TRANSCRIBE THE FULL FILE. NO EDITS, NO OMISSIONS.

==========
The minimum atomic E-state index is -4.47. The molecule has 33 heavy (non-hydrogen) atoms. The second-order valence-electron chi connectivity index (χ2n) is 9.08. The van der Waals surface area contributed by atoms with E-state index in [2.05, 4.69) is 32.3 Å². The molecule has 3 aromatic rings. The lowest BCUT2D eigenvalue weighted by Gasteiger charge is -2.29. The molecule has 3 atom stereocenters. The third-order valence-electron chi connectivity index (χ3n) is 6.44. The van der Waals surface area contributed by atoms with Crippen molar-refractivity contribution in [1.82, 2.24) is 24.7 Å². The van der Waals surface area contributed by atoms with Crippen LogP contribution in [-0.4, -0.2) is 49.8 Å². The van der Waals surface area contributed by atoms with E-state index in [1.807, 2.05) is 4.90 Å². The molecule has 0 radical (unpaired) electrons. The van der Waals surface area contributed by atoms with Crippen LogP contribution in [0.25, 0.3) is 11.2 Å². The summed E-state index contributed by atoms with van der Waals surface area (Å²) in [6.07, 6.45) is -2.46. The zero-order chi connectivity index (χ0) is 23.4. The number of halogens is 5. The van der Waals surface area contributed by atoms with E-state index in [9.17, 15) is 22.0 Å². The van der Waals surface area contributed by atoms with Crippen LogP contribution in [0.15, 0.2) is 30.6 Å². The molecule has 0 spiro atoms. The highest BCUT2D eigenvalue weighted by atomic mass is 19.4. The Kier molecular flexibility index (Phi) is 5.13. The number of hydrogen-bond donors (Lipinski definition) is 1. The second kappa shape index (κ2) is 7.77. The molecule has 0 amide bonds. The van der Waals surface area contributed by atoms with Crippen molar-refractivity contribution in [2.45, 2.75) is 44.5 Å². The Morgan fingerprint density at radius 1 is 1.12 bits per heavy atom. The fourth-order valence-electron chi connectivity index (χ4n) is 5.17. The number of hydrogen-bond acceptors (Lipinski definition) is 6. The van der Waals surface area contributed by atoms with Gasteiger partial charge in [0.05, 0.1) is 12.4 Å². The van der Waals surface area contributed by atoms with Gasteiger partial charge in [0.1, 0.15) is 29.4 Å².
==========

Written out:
The minimum atomic E-state index is -4.47. The molecule has 33 heavy (non-hydrogen) atoms. The second-order valence-electron chi connectivity index (χ2n) is 9.08. The van der Waals surface area contributed by atoms with E-state index in [2.05, 4.69) is 32.3 Å². The molecule has 3 aromatic rings. The lowest BCUT2D eigenvalue weighted by Gasteiger charge is -2.29. The molecule has 3 atom stereocenters. The third-order valence-electron chi connectivity index (χ3n) is 6.44. The van der Waals surface area contributed by atoms with Crippen molar-refractivity contribution in [1.82, 2.24) is 24.7 Å². The van der Waals surface area contributed by atoms with Crippen LogP contribution in [-0.4, -0.2) is 49.8 Å². The van der Waals surface area contributed by atoms with E-state index in [1.807, 2.05) is 4.90 Å². The molecule has 0 radical (unpaired) electrons. The van der Waals surface area contributed by atoms with Crippen LogP contribution in [0.25, 0.3) is 11.2 Å². The summed E-state index contributed by atoms with van der Waals surface area (Å²) in [6.07, 6.45) is -2.46. The zero-order chi connectivity index (χ0) is 23.4. The number of halogens is 5. The van der Waals surface area contributed by atoms with E-state index in [9.17, 15) is 22.0 Å². The van der Waals surface area contributed by atoms with Crippen LogP contribution in [0.15, 0.2) is 30.6 Å². The molecule has 0 spiro atoms. The highest BCUT2D eigenvalue weighted by atomic mass is 19.4. The Kier molecular flexibility index (Phi) is 5.13. The number of hydrogen-bond donors (Lipinski definition) is 1. The second kappa shape index (κ2) is 7.77. The molecule has 0 amide bonds. The van der Waals surface area contributed by atoms with Crippen molar-refractivity contribution in [2.45, 2.75) is 44.5 Å². The Morgan fingerprint density at radius 1 is 1.12 bits per heavy atom. The fourth-order valence-electron chi connectivity index (χ4n) is 5.17. The number of hydrogen-bond acceptors (Lipinski definition) is 6. The van der Waals surface area contributed by atoms with Gasteiger partial charge in [0.05, 0.1) is 12.4 Å². The van der Waals surface area contributed by atoms with Gasteiger partial charge in [0.1, 0.15) is 29.4 Å².